As much as the transformations in these stories reflect a subjugation to a perceived inferior form, the reversals ultimately illustrate a motif that runs past the origins of the Genesis myths and throughout the Bible as a whole. When the transformations in these stories are reversed, not only are the bestial characteristics eliminated, but the princes are restored to a state of superhuman beauty.

While this could be read as reiterating the superiority of the human form over all other creatures, each of the characters returns to a human state having learned valuable lessons about the errors of sinful pride or complacency. In addition, the reversed transformations are almost always affected by the power of love. In a sense, there is no greater metaphor for the Christian life: Jesus promises his followers that through faith in God and His love for them, they will be restored to an existence in the glorious presence of the Father, freed from sin forever, and in possession of life everlasting. (10)

Renowned fantasy author—and Christian writer—C.S. Lewis once described Christianity as a unique “true myth.” (11) Certainly, Biblical stories like those in Genesis reflect many of the same tropes and motifs found in the wealth of myths, legends, and fairytales celebrated throughout human history. But the thing that makes the Christian myth special is that it is no mere tale. Rather, it is the kind of “true and sacred” story originally intended by the word “myth.” Christianity may be preserved in narrative fashion, but the fundamental truths it reveals about the nature of our universe—down to the very deepest desires present within each human—are anything but fictional.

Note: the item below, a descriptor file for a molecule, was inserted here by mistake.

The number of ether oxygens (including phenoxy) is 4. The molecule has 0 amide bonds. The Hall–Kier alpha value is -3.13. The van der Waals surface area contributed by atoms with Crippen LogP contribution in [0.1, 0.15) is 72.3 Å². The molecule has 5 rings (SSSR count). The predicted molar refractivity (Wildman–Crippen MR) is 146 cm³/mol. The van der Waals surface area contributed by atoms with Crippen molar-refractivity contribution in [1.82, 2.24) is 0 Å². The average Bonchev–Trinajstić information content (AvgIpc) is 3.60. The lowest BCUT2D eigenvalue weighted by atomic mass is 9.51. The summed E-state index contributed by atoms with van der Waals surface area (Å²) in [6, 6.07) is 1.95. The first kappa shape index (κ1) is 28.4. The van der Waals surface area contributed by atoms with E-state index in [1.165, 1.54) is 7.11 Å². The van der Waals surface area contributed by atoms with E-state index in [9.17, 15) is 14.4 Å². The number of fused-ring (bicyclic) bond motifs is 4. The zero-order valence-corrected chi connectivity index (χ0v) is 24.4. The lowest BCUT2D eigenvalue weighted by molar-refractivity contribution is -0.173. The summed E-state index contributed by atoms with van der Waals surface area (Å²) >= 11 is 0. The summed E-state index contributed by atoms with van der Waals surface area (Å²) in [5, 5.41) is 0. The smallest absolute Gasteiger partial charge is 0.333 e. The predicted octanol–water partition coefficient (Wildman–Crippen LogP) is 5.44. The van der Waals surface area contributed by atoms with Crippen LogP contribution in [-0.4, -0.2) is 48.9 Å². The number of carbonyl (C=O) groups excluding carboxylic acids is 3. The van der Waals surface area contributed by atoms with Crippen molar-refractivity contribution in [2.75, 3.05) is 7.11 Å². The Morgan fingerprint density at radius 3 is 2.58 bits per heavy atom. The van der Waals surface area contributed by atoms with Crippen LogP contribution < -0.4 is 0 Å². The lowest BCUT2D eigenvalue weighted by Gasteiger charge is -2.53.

The Genesis story details the descent of man into sin, and explicates the longings that mankind has for being the protagonists of their own stories, conquering the trials put before them, and achieving incomparable rewards; but, while folktales can capture those hungers, both they and the stories in Genesis are ultimately incomplete pictures of humanity in its fallen state. Looking beyond, to the restoration of God’s people by His love, however, satisfies the questions put forth in these tales and asked by every person who has heard them. The enduring motifs of many cultural tales are not likely to disappear any time soon, as evidenced by the resurgent popularity of fairy tale retellings and stories about mythology, but the longer they are asked, perhaps the more likely that people will seek answers, and may just find them in faith.

Sara Gorske is a junior in the College of Engineering majoring in Materials Science and minoring in Art History. When she’s not working through endless lines of numbers and Greek letters, she’s most likely visiting a fantasy world on a page a few millimeters from her nose.

Brooke Lindsey is a sophomore from Phoenix, Arizona majoring in Philosophy and minoring in Spanish. She is passionate about ethics, espresso, and her family dog named Mr. Pettibone. 


  1. Oxford English Dictionary, s.v. “myth (n.),” 8 April 2019, <>.
  2. Online Etymology Dictionary, s.v. “myth (n.),” 8 April 2019, <>.
  3. Michael F. Dahlstrom, “Using Narratives and Storytelling to Communicate Science with Nonexpert Audiences,” Proceedings of the National Academy of Sciences 111, no. Supplement 4 (September 16, 2014): 13614–20, <>.
  4. Genesis 3:6 (ESV); Genesis 3:23 (ESV)
  5. Genesis 3:22 (ESV)
  6. Isaiah 49:10 (ESV); Revelation 7:16 (ESV)
  7. Genesis 3:17-19 (ESV)
  8. Genesis 1:26-30 (ESV)
  9. Genesis 3:16 (ESV)
  10. II Corinthians 13:11 (ESV); Amos 9:14 (ESV)
  11. Michael Ward, “C.S. Lewis on Christianity as the True Myth,” Patheos, March 9, 2016, <>.

1 Comment »

  1. For the ancients mythopoeic thought meant they tended to see things as persons not merely as objects, thus they came to regard them as deities (Bullfinch, 2004) and natural events as the actions of personal gods, and thence myth making (Frankfort, 1977). Mythopoeic thought has been regarded as characterising a stage in human thinking that was fundamentally different from modern scientific thinking. For Levi-Strauss primitives created myth because they thought differently from moderns. Primitive thinkers nonetheless still thought but just differently meaning for the primitive myth is the epitome of primitive thinking. (Segal, 2004).